This article reviews structural changes in New York City public school governance and policy with a focus on their effect in shifting education spending from the public bureaucracy into much less regulated private contracts, particularly charter schools. It considers and critiques existing oversight and accountability measures applied to charter schools that provide public education services as well as implications for quality and equity. Part I summarizes key policy and structural reforms, beginning with federal initiatives and the governance change to mayoral control in New York City and noting the interplay of local, state, and federal reforms that have taken place, including the resulting centralization and decentralization of decision making. From this vantage point, Part II explores how reforms that have facilitated the proliferation of charter schools may be viewed as part of a broader project of shifting public education dollars and decision-making power into private hands. Part III explores the arguments in favor of and opposed to these reforms. Key questions throughout include determining who is (and is not) at the table in making education reform decisions. Who is benefiting? Who is getting paid? A primary goal is to test the deep skepticism that has developed in New York and elsewhere regarding the motives of the key players—elected officials, unions, foundations, and private partners–and about the practical impact of key reforms, particularly increased outsourcing, on the “public,” civic, and democratic nature of public education.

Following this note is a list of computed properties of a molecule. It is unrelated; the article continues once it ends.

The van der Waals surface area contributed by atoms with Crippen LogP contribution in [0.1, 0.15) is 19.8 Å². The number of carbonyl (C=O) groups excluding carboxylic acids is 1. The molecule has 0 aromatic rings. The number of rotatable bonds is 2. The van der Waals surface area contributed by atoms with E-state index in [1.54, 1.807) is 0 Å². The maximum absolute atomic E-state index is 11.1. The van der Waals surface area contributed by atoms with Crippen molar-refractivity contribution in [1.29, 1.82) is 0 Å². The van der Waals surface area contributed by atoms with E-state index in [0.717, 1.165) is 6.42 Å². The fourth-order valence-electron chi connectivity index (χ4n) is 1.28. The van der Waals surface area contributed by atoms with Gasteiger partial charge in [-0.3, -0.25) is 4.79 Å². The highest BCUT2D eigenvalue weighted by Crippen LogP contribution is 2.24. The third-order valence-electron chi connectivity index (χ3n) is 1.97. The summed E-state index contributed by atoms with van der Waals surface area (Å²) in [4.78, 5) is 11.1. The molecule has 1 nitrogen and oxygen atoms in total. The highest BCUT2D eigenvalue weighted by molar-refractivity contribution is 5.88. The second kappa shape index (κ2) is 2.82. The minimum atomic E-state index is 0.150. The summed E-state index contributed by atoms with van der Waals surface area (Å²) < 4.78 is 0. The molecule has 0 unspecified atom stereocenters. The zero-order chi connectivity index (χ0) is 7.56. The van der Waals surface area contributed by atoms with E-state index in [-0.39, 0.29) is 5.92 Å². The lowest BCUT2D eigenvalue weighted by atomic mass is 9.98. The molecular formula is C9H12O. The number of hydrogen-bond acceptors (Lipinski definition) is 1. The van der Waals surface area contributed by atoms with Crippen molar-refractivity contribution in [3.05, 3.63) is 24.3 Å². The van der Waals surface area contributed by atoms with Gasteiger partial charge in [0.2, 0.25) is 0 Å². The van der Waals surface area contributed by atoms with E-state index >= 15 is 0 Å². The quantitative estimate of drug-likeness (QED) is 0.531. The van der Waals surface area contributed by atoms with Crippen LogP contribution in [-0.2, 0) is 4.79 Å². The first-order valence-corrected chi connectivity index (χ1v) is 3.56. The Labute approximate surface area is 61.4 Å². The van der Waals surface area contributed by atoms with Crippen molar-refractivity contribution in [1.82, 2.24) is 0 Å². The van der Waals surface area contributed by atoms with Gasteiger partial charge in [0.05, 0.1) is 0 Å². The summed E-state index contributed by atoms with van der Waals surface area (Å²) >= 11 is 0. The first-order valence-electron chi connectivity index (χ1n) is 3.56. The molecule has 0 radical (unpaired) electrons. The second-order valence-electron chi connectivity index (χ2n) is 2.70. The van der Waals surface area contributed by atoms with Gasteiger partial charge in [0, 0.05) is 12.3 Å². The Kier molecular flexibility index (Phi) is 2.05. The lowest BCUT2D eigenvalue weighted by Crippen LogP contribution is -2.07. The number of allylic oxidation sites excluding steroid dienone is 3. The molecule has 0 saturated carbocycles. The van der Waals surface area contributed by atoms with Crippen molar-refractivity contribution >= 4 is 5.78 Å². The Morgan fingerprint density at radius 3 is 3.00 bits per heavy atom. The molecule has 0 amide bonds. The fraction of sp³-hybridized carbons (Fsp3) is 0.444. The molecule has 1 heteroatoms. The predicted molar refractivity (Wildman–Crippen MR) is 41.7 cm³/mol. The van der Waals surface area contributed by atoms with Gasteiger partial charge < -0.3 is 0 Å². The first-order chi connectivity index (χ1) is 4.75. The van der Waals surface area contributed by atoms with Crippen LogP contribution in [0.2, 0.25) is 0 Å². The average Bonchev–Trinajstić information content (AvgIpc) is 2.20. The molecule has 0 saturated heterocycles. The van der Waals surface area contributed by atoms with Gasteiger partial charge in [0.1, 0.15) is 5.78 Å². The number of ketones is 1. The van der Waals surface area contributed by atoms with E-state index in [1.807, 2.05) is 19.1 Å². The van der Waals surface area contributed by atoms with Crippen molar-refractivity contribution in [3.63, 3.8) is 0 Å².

Charter schools have been aggressively promoted as a lifeboat for underserved students languishing in traditional public schools. Ironically, the self-selection enrollment process common to the vast majority of charter schools denies meaningful access to the most disadvantaged students in our schools. Student enrollment for the majority of charter schools in the country is structured as an opt-in process requiring a parent or guardian to take the initial step of applying to a particular school on his or her child’s behalf. Legislative efforts are underway in some states to change the charter school student enrollment process from an opt-in to an opt-out, and the resulting implications for equity and access are profound. Ultimately, if taxpayers are to be asked to continue funding charter schools, policymakers must ensure that the goals of state laws authorizing charter schools are furthered by the current means utilized to enroll students.